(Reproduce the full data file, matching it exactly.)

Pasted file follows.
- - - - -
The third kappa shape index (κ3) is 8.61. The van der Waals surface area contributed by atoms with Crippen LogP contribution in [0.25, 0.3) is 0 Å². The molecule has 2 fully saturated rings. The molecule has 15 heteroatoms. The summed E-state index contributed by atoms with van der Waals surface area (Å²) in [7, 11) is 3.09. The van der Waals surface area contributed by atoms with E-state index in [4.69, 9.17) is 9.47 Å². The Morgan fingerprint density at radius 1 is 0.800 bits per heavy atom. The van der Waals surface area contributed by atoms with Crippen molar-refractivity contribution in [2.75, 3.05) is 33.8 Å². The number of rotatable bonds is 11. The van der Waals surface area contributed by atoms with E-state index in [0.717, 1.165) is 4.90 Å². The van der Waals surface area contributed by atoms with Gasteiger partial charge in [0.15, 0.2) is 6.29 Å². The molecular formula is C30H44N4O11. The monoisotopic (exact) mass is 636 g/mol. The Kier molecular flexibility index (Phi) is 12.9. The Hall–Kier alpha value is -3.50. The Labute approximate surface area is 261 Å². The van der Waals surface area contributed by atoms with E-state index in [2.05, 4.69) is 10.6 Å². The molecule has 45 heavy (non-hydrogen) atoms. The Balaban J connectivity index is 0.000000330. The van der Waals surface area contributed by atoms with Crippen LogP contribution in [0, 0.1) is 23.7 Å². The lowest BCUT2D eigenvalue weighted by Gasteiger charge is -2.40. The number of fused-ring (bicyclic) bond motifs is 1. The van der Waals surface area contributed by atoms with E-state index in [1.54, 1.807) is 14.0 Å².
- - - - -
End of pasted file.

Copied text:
The third kappa shape index (κ3) is 8.61. The van der Waals surface area contributed by atoms with Crippen LogP contribution in [0.25, 0.3) is 0 Å². The molecule has 2 fully saturated rings. The molecule has 15 heteroatoms. The summed E-state index contributed by atoms with van der Waals surface area (Å²) in [7, 11) is 3.09. The van der Waals surface area contributed by atoms with E-state index in [4.69, 9.17) is 9.47 Å². The Morgan fingerprint density at radius 1 is 0.800 bits per heavy atom. The van der Waals surface area contributed by atoms with Crippen molar-refractivity contribution in [2.75, 3.05) is 33.8 Å². The number of rotatable bonds is 11. The van der Waals surface area contributed by atoms with E-state index in [0.717, 1.165) is 4.90 Å². The van der Waals surface area contributed by atoms with Gasteiger partial charge in [0.15, 0.2) is 6.29 Å². The molecular formula is C30H44N4O11. The monoisotopic (exact) mass is 636 g/mol. The Kier molecular flexibility index (Phi) is 12.9. The Hall–Kier alpha value is -3.50. The Labute approximate surface area is 261 Å². The van der Waals surface area contributed by atoms with E-state index in [2.05, 4.69) is 10.6 Å². The molecule has 45 heavy (non-hydrogen) atoms. The Balaban J connectivity index is 0.000000330. The van der Waals surface area contributed by atoms with Crippen LogP contribution in [0, 0.1) is 23.7 Å². The lowest BCUT2D eigenvalue weighted by Gasteiger charge is -2.40. The number of fused-ring (bicyclic) bond motifs is 1. The van der Waals surface area contributed by atoms with E-state index in [1.54, 1.807) is 14.0 Å².